Leaving your cat at home while on vacation can make you feel guilty for having fun.
However, some felines don’t mind staying at home with a pet sitter, patiently waiting for you to return. Others experience separation anxiety and stress. In this case, taking your cat on vacation is recommended, but you should prepare well.
Below, we’ll talk about the pros and cons of taking your cat on vacation and share our cat travel checklist if you decide to travel with your feline, so let’s dive right in!
Is it a Good Idea to Take Your Cat on Holiday?
Taking your cat on holiday can be a wonderful adventure, but like anything in life, it has pros and cons. Here’s a breakdown of the benefits and drawbacks of bringing your furry friend along:
- Cuddle Companionship: If your cat likes to cuddle, having them along means you’ve got a fluffy friend for those quiet moments.
- New Sights and Smells: Cats and curiosity go hand in hand, so a change of scenery can be a sensory playground for them.
- Avoiding Cat-Sitter Blues: No need to worry about leaving your cat with a pet sitter. Bringing them along means they won’t miss you or experience separation anxiety.
- Travel Stress: Cats like having a daily routine. In other words, they’re creatures of habit, so a car ride or plane trip might turn them into a ball of nerves.
- Strange Surroundings: Cats also act protective of their territory, so new places can overwhelm them; they might need time to adjust to the holiday digs.
- Vacation Vet Visits: Finding a vet in a new place can be time-consuming, so it’s a good idea to be prepared for unexpected health hiccups.
The Ultimate Cat Travel Checklist
Holidays just don’t feel complete without the whole family, and for some, that includes their furry friends. Moreover, taking your cat on holiday can be a blast, a real bonding experience. But hold your catnip because a bit of prep is key.
So, grab our cat travel checklist; it’s about to become your new best friend!
- Call your vet and schedule a health check before leaving for your trip. Also, update your cat’s vaccinations.
- Ensure your cat’s ID tag has your current contact information.
- Consider microchipping for extra security.
- Have you informed yourself of the local and destination pet regulations and requirements?
- Buy a sturdy, well-ventilated, and spacious cat carrier.
- Practice getting your cat into the carrier days before the travel. We also suggest crate training your feline; it has many benefits for you and your pet, especially for future travels together.
- If traveling by plane, inform yourself of the airline’s pet policies. Additionally, make sure your carrier is airline-approved.
- After visiting the vet, make sure you pack your feline’s medical records, just in case you need to show proof that they’re vaccinated.
- If traveling internationally, don’t forget to obtain a pet passport.
- Snap a photo of your kitten for identification purposes.
- Take enough cat foot for the entire trip, plus a little extra.
- Buy portable and easy-to-clean food and water bowls.
- Don’t forget your cat’s favorite toys and comfort items for familiarity.
- Bring a small cat bed or blanket for coziness on the road.
- Litter box, liners, and enough cat litter, plus a little extra.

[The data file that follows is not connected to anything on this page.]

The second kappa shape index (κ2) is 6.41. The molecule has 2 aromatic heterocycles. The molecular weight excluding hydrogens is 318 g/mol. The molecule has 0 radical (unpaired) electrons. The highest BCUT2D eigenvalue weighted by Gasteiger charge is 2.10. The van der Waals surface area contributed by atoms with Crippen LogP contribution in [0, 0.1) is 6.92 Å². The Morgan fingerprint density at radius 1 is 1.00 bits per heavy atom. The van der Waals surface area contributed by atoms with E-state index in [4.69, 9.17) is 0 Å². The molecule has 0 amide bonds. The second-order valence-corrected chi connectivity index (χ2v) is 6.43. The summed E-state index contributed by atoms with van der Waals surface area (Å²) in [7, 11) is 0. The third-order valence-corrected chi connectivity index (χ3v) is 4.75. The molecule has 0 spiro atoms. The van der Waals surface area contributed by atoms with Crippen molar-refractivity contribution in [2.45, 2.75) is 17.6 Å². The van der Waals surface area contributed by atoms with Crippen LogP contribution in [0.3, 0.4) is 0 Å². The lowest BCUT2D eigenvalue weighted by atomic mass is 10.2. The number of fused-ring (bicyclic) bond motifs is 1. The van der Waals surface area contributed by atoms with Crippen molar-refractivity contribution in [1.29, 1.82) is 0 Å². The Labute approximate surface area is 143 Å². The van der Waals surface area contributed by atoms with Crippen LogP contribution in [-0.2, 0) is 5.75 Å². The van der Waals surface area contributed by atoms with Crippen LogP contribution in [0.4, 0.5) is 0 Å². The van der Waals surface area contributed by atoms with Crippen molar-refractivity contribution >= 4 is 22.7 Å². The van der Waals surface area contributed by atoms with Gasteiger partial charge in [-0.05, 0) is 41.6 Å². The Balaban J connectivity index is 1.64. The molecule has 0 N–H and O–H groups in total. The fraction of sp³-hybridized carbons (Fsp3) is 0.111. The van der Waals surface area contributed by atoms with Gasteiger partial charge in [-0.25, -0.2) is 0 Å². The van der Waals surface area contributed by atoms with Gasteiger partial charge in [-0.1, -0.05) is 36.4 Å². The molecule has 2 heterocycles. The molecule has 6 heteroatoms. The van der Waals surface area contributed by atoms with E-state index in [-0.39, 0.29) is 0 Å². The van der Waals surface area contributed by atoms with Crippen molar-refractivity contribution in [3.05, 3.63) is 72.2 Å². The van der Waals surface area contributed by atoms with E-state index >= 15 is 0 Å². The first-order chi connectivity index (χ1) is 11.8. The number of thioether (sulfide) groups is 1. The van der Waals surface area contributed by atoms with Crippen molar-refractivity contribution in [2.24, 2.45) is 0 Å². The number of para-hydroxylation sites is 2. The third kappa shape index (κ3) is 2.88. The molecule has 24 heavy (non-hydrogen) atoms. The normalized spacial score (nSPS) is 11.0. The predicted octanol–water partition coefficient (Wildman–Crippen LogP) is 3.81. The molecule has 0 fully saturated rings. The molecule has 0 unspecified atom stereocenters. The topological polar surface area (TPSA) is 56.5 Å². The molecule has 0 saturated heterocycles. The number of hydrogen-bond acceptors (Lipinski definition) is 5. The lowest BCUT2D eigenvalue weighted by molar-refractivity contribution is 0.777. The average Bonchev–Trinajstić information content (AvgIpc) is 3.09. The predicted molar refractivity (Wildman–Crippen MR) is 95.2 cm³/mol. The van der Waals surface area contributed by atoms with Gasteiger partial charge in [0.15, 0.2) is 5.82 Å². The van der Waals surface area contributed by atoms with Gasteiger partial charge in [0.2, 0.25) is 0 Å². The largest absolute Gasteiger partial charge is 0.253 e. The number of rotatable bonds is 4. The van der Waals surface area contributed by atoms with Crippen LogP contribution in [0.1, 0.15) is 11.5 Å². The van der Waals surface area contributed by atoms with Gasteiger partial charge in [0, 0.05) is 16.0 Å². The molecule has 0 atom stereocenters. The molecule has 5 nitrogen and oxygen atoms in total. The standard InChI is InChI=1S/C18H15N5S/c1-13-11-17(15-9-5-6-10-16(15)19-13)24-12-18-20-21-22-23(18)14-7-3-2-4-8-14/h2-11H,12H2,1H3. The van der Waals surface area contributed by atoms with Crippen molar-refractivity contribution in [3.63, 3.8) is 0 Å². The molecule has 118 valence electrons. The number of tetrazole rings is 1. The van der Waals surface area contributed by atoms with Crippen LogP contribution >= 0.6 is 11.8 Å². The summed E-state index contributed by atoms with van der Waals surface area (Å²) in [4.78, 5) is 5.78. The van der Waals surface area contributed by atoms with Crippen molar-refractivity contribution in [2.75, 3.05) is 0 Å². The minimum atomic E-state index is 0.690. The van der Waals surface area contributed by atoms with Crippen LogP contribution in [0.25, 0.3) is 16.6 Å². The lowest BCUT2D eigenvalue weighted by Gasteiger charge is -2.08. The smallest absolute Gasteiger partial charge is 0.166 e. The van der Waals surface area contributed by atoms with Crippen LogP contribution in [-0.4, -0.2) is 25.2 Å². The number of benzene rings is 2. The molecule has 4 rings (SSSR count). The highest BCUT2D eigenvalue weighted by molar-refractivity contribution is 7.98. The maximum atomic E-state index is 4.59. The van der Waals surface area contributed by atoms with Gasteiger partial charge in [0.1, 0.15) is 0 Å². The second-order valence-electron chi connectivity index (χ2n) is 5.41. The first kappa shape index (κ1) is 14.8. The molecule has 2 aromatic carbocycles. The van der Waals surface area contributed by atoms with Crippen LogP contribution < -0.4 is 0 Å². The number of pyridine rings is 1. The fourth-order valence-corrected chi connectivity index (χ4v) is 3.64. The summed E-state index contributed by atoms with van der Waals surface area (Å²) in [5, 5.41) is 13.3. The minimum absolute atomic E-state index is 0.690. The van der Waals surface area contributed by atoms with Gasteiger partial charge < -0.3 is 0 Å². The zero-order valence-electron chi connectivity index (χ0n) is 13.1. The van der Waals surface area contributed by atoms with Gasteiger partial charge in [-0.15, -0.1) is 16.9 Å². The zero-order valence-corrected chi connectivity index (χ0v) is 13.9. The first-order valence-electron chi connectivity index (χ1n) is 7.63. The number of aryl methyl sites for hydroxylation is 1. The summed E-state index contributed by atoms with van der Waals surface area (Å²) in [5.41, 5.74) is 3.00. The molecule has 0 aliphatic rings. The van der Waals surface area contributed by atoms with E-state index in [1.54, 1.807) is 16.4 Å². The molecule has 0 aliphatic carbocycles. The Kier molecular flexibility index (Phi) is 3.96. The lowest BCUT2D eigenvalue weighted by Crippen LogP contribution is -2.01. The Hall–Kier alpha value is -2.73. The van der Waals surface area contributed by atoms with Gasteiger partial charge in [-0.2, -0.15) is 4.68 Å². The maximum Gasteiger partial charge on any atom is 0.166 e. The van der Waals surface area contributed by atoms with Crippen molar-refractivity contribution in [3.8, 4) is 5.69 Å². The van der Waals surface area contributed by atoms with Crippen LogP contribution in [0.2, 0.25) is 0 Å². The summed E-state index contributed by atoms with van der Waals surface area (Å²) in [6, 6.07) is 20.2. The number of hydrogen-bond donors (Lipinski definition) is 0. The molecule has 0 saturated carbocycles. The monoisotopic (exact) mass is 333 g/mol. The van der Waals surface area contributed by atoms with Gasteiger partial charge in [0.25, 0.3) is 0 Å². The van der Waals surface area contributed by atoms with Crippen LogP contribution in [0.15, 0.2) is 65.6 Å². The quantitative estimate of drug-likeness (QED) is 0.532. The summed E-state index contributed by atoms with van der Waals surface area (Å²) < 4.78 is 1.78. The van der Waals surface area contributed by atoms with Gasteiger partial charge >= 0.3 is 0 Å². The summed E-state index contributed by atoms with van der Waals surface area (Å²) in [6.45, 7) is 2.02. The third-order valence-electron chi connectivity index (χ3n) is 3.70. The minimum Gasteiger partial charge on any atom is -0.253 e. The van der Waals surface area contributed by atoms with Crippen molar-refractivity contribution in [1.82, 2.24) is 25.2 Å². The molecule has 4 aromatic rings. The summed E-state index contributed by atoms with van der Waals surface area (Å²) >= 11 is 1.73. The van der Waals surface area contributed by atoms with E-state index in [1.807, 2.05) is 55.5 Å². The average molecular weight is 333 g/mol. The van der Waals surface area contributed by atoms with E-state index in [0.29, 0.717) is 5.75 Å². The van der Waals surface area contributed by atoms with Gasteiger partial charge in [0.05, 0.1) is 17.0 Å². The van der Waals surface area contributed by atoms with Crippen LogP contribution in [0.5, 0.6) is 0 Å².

- Scoop for daily litter maintenance.
- Pack grooming supplies, including a brush.
- If your cat needs any medications, don’t forget to pack them. We also suggest packing a first aid kit, just in case.
- Use calming pheromone sprays or wipes.
- Buy a harness and leash for safe outdoor walks.
- Cover your feline’s carrier with a familiar towel or blanket for added comfort.
- Confirm that your accommodation welcomes pets, particularly felines.
- Inform yourself of specific rules or restrictions for cats.
- Set up a designated area in your vacation place with familiar toys, blankets, etc.
Health and Safety:
- Browse the location of the nearest vets at your vacation destination and save the addresses and phone numbers of each one in your phone.
- Check for potential hazards in your vacation place, like toxic plants.
- As we already mentioned, cats don’t welcome change with open paws, so make sure you stick to your kitten’s regular feeding and exercise schedule.
- Closely observe your cat’s behavior for signs of stress or discomfort.
If your kitten seems stressed or scared, don’t panic right away. Cats need time to adjust to new environments, so give them some time to get familiar with the place and mark their new territory. Follow these simple steps:
- Gradually introduce your kitty to different areas of your vacation spot.
- If you notice signs of stress or discomfort, call the nearest vet and ask for advice. Perhaps they can prescribe something that will make your kitty feel less stressed during the stay.
- Lastly, consider a cat pheromone collar and diffuser. These items aren’t a magical cure-all for feline stress. However, they can be a good place to start. The best part? They’re budget-friendly and have proven to help cats with mild anxiety, so they’re definitely worth a try.
In a nutshell, vacationing with your cat isn’t a walk in the park, but it can be a wonderful experience for both of you with a little prep.
Still, consider the pros and cons of bringing your cat on a vacation with you, whether it’s a short or long stay, before deciding.
Hopefully, our tips above can help you make a well-informed decision and ensure you pack everything necessary for a safe and smooth trip!